Modeling human road crossing decisions as reward maximization with visual perception limitations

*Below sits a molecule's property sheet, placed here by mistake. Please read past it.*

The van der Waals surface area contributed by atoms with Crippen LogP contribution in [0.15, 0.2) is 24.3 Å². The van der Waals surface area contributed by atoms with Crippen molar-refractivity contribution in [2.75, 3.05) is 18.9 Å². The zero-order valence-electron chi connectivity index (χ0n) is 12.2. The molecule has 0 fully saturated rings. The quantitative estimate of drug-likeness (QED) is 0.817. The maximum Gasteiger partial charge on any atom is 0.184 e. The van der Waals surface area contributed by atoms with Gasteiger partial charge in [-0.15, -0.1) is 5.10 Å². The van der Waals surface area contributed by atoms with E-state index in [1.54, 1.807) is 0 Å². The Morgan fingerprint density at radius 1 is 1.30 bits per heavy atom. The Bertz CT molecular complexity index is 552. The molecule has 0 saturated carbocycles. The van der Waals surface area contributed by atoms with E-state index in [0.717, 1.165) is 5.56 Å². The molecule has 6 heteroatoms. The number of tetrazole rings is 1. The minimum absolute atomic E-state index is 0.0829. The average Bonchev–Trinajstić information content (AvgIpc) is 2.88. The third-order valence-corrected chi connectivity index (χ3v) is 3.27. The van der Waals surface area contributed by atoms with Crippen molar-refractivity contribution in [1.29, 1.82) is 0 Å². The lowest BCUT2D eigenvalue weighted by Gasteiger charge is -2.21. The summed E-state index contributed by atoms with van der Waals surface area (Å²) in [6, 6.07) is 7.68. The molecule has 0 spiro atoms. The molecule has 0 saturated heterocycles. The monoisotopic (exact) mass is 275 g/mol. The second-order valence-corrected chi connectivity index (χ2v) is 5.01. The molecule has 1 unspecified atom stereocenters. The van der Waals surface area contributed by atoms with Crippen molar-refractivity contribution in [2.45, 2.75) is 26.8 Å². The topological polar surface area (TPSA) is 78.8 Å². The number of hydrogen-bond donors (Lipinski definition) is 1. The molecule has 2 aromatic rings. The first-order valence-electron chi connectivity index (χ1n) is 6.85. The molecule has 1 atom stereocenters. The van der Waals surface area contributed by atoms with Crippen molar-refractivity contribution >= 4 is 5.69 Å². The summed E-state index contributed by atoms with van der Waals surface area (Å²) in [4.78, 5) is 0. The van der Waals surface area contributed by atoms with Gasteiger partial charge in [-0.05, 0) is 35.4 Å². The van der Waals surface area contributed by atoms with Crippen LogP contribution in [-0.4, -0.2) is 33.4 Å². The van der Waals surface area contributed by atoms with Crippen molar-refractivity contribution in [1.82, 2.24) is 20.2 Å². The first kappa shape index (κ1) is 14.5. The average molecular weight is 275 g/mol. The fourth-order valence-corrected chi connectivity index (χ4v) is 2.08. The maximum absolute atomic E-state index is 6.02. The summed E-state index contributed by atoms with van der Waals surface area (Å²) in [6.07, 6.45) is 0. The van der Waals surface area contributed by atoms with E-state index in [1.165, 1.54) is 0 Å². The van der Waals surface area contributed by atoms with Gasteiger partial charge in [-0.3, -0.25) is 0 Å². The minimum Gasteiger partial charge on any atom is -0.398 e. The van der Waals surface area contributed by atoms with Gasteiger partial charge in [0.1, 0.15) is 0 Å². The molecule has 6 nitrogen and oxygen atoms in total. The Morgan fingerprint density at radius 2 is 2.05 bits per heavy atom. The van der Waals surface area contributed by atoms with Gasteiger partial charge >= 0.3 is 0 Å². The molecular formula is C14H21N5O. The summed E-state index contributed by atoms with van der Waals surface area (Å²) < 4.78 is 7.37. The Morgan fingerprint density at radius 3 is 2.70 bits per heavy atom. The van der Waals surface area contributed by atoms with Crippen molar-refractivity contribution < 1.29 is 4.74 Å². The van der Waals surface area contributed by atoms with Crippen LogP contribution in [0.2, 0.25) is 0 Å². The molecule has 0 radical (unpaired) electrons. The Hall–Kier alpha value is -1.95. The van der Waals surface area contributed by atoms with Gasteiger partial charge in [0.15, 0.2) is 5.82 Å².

Understanding the interaction between different road users is critical for road safety and automated vehicles (AVs). Existing mathematical models on this topic have been proposed based mostly on either cognitive or machine learning (ML) approaches. However, current cognitive models are incapable of simulating road user trajectories in general scenarios, and ML models lack a focus on the mechanisms generating the behavior and take a high-level perspective which can cause failures to capture important human-like behaviors. Here, we develop a model of human pedestrian crossing decisions based on computational rationality, an approach using deep reinforcement learning (RL) to learn boundedly optimal behavior policies given human constraints, in our case a model of the limited human visual system. We show that the proposed combined cognitive-RL model captures human-like patterns of gap acceptance and crossing initiation time. Interestingly, our model's decisions are sensitive to not only the time gap, but also the speed of the approaching vehicle, something which has been described as a "bias" in human gap acceptance behavior. However, our results suggest that this is instead a rational adaption to human perceptual limitations. Moreover, we demonstrate an approach to accounting for individual differences in computational rationality models, by conditioning the RL policy on the parameters of the human constraints. Our results demonstrate the feasibility of generating more human-like road user behavior by combining RL with cognitive models.

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